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The delusion of meritocracy

PSW reviews Radio 4's Start of the Week on Meritocracy and inequality...

Review: Professional Social Work magazine, 8 September 2020

If, like me, you are still outraged (at my age it’s more disappointment) at the unfairness of the world then Radio 4’s Start the Week on Meritocracy and inequality is for you.

The programme blows apart the myth of the meritocratic society that we in the democratic West deceive ourselves to live in. Much like the American dream, it crumbles quickly under scrutiny.

Indeed, a troublesome fault line of the meritocratic society was pointed out by the very person who coined the phrase – sociologist and founder of the Open University Michael Young.

While seeing it as an advancement on aristocratic systems, Young recognised the danger of those who make it to the top in a meritocracy looking down on those who don’t. They view their ‘success’ as just reward for their efforts.

The converse of this is that those who don’t make it are seen as authors of their own misfortune – they just didn’t try hard enough.

Any analysis of this shows how wrong it is. For to paraphrase George Orwell, we’re all born equal, but some are born more equal than others. By dint of family, wealth, geography, class, race and educational opportunities some have a head start.

The delusion of the meritocratic society ignores this. At its worst it leads to the ‘get on your bike’ mentality that allowed pinstriped yuppies to step over homeless people while yapping on their over-sized mobile phones during the 80s.

More recently it’s the same attitude that saw TV channels broadcast poverty porn programmes such as Benefits Street while austerity measures were being rolled out making life hardest for the poorest.

This ‘hubris’ of the successful, as political philosopher Michael Sandel, a guest on the show, calls it, “contributed to the polarisation that drives society apart and plays out in our politics”.

It can be linked to the rise of populism in Western democracies with populist politicians offering an alternative route out from self-blame for misfortune by finding other targets in exchange for votes.

The likes of Donald Trump or Nigel Farage don’t want to tear down the system, far from it. But they have both taken the age-old – and dangerous – road of presenting populist scapegoats to people's (often understandable) resentments. Immigrants or Brussel bureaucrats, for example.

The programme has the most to say about the injustice of our education system. Personally, I have always thought the inequality of it is one of the biggest scandals of British society. A system that should be a vehicle of opportunity for all is anything but. Instead, it too readily promotes existing inequalities through a patchwork of private and grammar schools and a postcode lottery that sees well-off parents move into the catchment areas of the best performing schools.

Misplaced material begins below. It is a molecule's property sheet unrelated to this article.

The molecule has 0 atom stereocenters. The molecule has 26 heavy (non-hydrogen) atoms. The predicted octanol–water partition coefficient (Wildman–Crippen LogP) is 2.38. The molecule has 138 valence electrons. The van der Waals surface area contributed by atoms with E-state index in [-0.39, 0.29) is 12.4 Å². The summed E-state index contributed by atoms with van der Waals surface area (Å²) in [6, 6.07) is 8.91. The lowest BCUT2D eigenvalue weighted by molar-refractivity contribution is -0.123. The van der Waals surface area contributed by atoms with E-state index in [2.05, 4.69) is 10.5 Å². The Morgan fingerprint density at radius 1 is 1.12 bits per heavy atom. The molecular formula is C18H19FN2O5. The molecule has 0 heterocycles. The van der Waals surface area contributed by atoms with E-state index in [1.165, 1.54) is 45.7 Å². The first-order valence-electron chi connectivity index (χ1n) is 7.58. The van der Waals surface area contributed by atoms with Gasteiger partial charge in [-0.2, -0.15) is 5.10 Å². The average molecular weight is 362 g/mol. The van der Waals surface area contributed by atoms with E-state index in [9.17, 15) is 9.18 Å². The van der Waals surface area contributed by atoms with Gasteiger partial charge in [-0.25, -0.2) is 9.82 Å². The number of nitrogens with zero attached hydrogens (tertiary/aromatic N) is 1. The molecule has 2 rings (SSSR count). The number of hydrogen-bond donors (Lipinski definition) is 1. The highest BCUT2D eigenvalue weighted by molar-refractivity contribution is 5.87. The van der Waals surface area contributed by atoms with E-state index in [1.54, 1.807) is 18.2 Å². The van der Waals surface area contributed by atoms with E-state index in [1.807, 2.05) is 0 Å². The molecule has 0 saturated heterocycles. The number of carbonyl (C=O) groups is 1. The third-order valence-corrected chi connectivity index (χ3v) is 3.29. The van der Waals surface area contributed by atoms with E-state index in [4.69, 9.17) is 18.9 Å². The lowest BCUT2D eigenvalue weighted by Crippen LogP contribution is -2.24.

The programme highlights how gaining a place at university has become the Holy Grail of the middleclasses, fuelled by a view that a capital of “cognitive abilities” is what their children need to get on in life.

As a result, childhood has been turned into a Darwinist struggle which middleclass “helicopter parents” are inevitably more likely to win because, to misquote Orwell again, some people have more opportunity than others.

Those that don’t go to university are made to feel to have not succeeded because cognitive capital has become so closely linked to status. This despite the fact that supply of graduates is increasingly outstripping demand for their skills and artificial intelligence is likely to threaten many professional roles further in the future.

David Goodhart, author of Head, Hand Heart: The Struggle for Dignity and Status in the 21st Century, another guest on the programme, calls for a rebalancing of what we value in society and what constitutes a successful life.

He argues too much status has been given to jobs of the head (cognitive) at the expense of those of the hand (manual, craft) and the heart (caring, emotional).

Covid-19 has, he says, taught us something “we ought already to have known: that care workers, supermarket shelf-stackers, delivery drivers and cleaners are doing essential work that keeps us all alive, fed and cared for”.

Perhaps it's time to recalibrate what we value in society. Instead of over-rewarding cognitive skills we should elevate the status of those who care and serve others in society. And while money shouldn't be the way to demonstrate worth, raising the pay of such workers is probably the surest way to show this.

A fascinating and timely debate.

By Shahid Naqvi

This article is published by Professional Social work magazine which provides a platform for a range of perspectives across the social work sector. It does not necessarily reflect the views of the British Association of Social Workers.